Here’s to 2015 - let’s hope it’s a good one!

Better Than the BCS?

December 1, 2010   3:20 pm

This post has grown out of a discussion I had with a friend over on Facebook, regarding the BCS vs. deciding the championship on the field. I said that it wouldn’t be too hard to come up with something better, and below is an expansion of the remainder of that comment.

All bowls must occur by January 1st. I’m still undecided about whether playoff contenders still play in a bowl, but I’m leaning toward yes, as this leaves the “season” as close to its current incarnation as possible. Once these final rankings come out, the AP top 16 qualify for the playoffs.

Beginning the weekend after New Year’s Day, there will be regional playoffs for the rounds of 16 and 8, then a final four that rotates from year to year; the higher seeds (1-8) go to the regional closest to them that has a spot open. All playoff venues will be NFL facilities, to avoid any team playing on their home field. This would also have to take into consideration teams who make the NFL playoffs, so they won’t lose the use of their home field to use for practice. For the South/East, some venues would be the Georgia Dome (Atlanta) or Raymond James Stadium (Tampa); the West could play at Qualcomm Field (San Diego) or Candlestick Park (San Francisco); the Midwest could play at Cowboys Stadium (Dallas), Soldier Field (Chicago), Reliant Stadium (Houston), or Invesco Field (Denver). For the championship, I foresee NFL stadiums bidding for a chance to host the Final 4, similar to the way cities bid on the NCAA basketball Final 4.

The round of 16 would feature the lower seeds on Friday night, and the higher seeds on Saturday; the following week, the winners would play (staggered Friday/Saturday among regions, to maximize TV time). The round of 4 would play lower seeds on Friday, higher seeds on Saturday, with the championship the following Saturday. This will wrap up the college champion by the end of January, in plenty of time for the Super Bowl, which is usually the first or second weekend in February.

So, how would this play out this year? As of this writing, we would have:

  • West Regional - Qualcomm Stadium, San Diego, CA
    • Friday - #12 Virginia Tech vs. #5 Stanford
    • Saturday - #16 Oklahoma State vs. #1 Oregon
  • South/East Regional - Raymond James Stadium, Tampa, FL
    • Friday - #9 Boise State vs. #8 Arkansas
    • Saturday - #15 Missouri vs. #2 Auburn
  • Midwest Regional 1 - Invesco Field, Denver, CO
    • Friday - #11 LSU vs #6 Ohio State
    • Saturday - #13 Nebraska vs. #4 Wisconsin
  • Midwest Regional 2 - Cowboys Stadium, Dallas, TX
    • Friday - #16 Oklahoma vs. #7 Michigan State
    • Saturday - #14 Nevada vs. #3 TCU

I don’t really see a whole lot wrong with any of these pairings. Nevada/TCU? LSU/Ohio State? Boise/Arkansas? I don’t even follow those schools, but those would be some sweet games. And, throw in a few upsets, and there are some really good college football games in the month of January. Boise State and TCU still get to play for the championship; failing to win your conference championship doesn’t necessarily keep you from getting a shot at the national championship. Any of these 16 teams could win the championship, by winning 4 games in a row.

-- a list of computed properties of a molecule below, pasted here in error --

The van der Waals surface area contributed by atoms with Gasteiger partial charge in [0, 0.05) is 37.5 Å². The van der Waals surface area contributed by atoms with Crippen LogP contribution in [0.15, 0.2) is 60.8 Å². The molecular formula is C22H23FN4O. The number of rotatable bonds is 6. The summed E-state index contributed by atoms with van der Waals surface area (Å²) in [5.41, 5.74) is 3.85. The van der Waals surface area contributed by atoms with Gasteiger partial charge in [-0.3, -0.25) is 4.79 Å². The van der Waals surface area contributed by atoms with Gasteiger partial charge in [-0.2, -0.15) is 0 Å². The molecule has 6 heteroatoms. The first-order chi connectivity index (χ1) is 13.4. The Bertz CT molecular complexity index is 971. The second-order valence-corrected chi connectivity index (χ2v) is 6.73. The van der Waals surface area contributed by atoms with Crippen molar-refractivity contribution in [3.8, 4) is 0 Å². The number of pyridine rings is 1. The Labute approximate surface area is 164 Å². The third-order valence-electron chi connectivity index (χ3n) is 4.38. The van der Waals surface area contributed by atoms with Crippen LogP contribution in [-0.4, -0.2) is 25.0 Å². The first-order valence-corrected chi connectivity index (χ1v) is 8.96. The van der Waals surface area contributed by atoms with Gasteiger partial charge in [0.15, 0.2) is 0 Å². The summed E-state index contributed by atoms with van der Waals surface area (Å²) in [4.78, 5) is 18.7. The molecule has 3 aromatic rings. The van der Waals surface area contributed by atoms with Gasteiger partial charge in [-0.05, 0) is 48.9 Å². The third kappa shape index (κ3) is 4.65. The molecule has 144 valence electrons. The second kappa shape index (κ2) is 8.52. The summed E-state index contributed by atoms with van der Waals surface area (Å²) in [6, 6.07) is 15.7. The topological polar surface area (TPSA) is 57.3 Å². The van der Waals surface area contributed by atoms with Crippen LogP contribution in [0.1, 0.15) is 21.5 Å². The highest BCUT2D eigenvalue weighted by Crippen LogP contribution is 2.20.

I don’t know if we’re ready for college teams with records like 18-0 (what Auburn’s record would be if they won out - 12 regular season games, 1 conference championship, 1 bowl, and 4 playoff games). But, as a college football fan, I’d sure love to stop hearing about “BCS Busters” year after year. (It would also make Tim Brando and Rece Davis find something else to talk about.)

Thank You, CSU Fans

December 20, 2008   6:04 pm

The Colorado State University Rams were invited to play in the New Mexico Bowl this year agains the Fresno State University Bulldogs. They encouraged their fans to buy tickets and donate them for the military and their marching band, and 650 of those tickets went to Kirtland AFB, four of them finding their way to me.

The logo for the Colorado State University Rams; a green circle with a while line drawing of a ram's head facing the viewer

The game was great - Fresno State got the ball first, and marched down the field and scored. CSU did the same thing on their drive. It was pretty tight throughout the first three quarters, and both teams played great ball. However, in the fourth quarter, CSU broke it open, and Fresno State wasn’t able to come back. We were sitting near the 1 yard line, and had a great view of Gartrell Johnson’s touchdown run late in the game, which gave CSU what proved to be a game-winning margin.

So thank you, CSU fans, for allowing me to attend the New Mexico Bowl; you have a new fan in Albuquerque. And congratulations, 2008 New Mexico Bowl Champions!



Alabama 22, Tennessee 9, Zebras 10

October 27, 2008   7:39 pm

Is it just me, or is college football officiating in general (and SEC officiating in particular) this year just atrocious? I don’t know if the fact that they can review every play has made them sloppy, but the pitiful calls on the field cost Tennessee dearly in Saturday’s 29-9 loss against Alabama.

As the second quarter came to a close, Tennessee was driving. They pushed themselves back with an ill-advised holding penalty. Tennessee runs a play and makes a completion that puts them close to a first down - but out comes the laundry. They call Tennessee for offensive pass interference, and the replay clearly showed no such interference. This was an additional 15-yard penalty, and the kicker missed the field goal attempt. Zebras +3.

Midway through the third quarter, Alabama was getting a drive going. As one of their players was tackled, the ball came loose, and one of Tennessee’s players picked it up and hustled it back 40+ yards for a touchdown. As the celebration commenced, the referee came out and said “The ruling on the field is that the player was down when the ball came out.” The review confirmed the call. Alabama eventually scored a touchdown on that drive. Zebras +7. This drive was also a huge momentum swing for what had been a back-and-forth game up to that point.